Argument: Pushing forward with human cloning violates the precautionary principle
"Why Environmentalists Oppose Human Cloning And Inheritable Genetic Modification". Friends of the Earth. Retrieved June 3rd, 2008 - "Why Environmental Groups Oppose Human Cloning
While all of us seek to improve the quality of human life, certain activities in the area of genetics and cloning should be prohibited because they violate basic environmental and ethical principles - principles that form the core values for which the environmental movement stands.
The precautionary principle is a cornerstone of environmentalism. It requires that we have some regard for the consequences of our actions before we carry them out. In this century alone, the list of unforeseen and unintended consequences of modern industrial civilization is enormous; so is the attendant economic and environmental damage. The unforeseen and devastating consequences of the use of CFCs, DDT, and PCBs illustrate the need for this underlying principle.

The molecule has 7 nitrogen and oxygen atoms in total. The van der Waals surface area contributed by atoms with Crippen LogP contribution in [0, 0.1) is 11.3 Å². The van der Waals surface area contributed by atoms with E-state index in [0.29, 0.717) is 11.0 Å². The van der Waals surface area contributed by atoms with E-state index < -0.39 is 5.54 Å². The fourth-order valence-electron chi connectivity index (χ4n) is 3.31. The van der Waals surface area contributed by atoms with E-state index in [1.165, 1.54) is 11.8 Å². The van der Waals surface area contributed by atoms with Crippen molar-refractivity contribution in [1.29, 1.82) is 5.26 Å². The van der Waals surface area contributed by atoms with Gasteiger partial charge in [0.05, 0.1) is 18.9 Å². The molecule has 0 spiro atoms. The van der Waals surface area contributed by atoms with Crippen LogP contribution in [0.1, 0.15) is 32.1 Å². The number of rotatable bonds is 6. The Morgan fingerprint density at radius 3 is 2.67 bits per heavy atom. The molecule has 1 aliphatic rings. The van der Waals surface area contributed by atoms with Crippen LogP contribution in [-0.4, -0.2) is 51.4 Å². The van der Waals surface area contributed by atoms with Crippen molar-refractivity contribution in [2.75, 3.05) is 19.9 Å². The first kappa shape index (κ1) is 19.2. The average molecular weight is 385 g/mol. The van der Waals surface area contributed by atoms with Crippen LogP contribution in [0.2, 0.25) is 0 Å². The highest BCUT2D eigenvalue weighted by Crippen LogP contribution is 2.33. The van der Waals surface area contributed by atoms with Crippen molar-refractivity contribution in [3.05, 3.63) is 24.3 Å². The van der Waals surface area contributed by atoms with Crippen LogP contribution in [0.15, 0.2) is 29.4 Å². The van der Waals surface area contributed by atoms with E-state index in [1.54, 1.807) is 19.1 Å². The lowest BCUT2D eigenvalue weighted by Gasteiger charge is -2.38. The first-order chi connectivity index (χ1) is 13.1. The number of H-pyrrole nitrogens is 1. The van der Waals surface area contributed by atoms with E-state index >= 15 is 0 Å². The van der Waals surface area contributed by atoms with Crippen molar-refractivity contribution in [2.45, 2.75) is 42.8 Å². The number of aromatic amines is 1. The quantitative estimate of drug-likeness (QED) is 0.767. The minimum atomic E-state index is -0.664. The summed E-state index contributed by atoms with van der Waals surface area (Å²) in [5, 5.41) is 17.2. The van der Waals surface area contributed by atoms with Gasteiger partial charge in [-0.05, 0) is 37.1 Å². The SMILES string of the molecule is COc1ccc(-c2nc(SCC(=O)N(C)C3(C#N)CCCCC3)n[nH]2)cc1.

The field of genetic engineering has become notorious for flaunting this basic standard. This is illustrated by the case of the detrimental impacts of Bt corn on the Monarch butterfly, discovered after 20 million acres of genetically modified corn were planted across the U.S. Only after the problem was revealed by researchers was the most harmful variety of this corn, Bt 176, removed from the market. The unregulated nature of this field of research has allowed commercial interests to proceed with mass crop plantings in the absence of safety checks by federal agencies and before essential research into the consequences of releasing such genetically modified organisms was done.
Research science is being used to make changes in the food we eat, the way human beings are born and live, but it is not being used to ensure that those changes are appropriate and safe for their widespread implementation. As environmentalists, we must question the formidable arrogance of those who claim to know and understand the consequences of profoundly altering nature. Given the alarming lack of regulation in the field of genetic engineering, we must take active steps to avoid being pushed over the precipice of human cloning and inheritable genetic modification."